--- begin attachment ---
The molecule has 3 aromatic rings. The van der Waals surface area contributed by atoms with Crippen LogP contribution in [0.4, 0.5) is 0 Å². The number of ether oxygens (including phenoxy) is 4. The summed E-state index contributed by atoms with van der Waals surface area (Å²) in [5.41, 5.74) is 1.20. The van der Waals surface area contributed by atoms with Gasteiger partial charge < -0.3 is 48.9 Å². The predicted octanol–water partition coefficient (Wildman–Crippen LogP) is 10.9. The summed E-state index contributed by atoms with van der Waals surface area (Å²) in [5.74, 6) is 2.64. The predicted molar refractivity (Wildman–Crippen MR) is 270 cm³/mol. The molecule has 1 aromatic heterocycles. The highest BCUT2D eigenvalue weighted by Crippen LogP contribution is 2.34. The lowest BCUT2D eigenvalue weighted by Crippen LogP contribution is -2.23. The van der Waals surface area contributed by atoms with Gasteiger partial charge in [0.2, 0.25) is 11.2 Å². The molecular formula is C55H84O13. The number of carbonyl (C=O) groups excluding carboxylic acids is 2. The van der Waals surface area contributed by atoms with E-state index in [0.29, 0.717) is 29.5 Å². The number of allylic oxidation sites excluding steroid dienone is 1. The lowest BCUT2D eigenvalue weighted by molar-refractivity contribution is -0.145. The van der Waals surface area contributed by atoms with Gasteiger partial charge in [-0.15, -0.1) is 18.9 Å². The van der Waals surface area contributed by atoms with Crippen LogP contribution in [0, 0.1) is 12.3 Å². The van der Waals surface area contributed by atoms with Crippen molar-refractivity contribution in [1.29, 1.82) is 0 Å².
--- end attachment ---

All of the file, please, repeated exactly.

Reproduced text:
The molecule has 3 aromatic rings. The van der Waals surface area contributed by atoms with Crippen LogP contribution in [0.4, 0.5) is 0 Å². The number of ether oxygens (including phenoxy) is 4. The summed E-state index contributed by atoms with van der Waals surface area (Å²) in [5.41, 5.74) is 1.20. The van der Waals surface area contributed by atoms with Gasteiger partial charge < -0.3 is 48.9 Å². The predicted octanol–water partition coefficient (Wildman–Crippen LogP) is 10.9. The summed E-state index contributed by atoms with van der Waals surface area (Å²) in [5.74, 6) is 2.64. The predicted molar refractivity (Wildman–Crippen MR) is 270 cm³/mol. The molecule has 1 aromatic heterocycles. The highest BCUT2D eigenvalue weighted by Crippen LogP contribution is 2.34. The lowest BCUT2D eigenvalue weighted by Crippen LogP contribution is -2.23. The van der Waals surface area contributed by atoms with Gasteiger partial charge in [0.2, 0.25) is 11.2 Å². The molecular formula is C55H84O13. The number of carbonyl (C=O) groups excluding carboxylic acids is 2. The van der Waals surface area contributed by atoms with E-state index in [0.29, 0.717) is 29.5 Å². The number of allylic oxidation sites excluding steroid dienone is 1. The lowest BCUT2D eigenvalue weighted by molar-refractivity contribution is -0.145. The van der Waals surface area contributed by atoms with Gasteiger partial charge in [-0.15, -0.1) is 18.9 Å². The van der Waals surface area contributed by atoms with Crippen LogP contribution in [0, 0.1) is 12.3 Å². The van der Waals surface area contributed by atoms with Crippen molar-refractivity contribution in [1.29, 1.82) is 0 Å².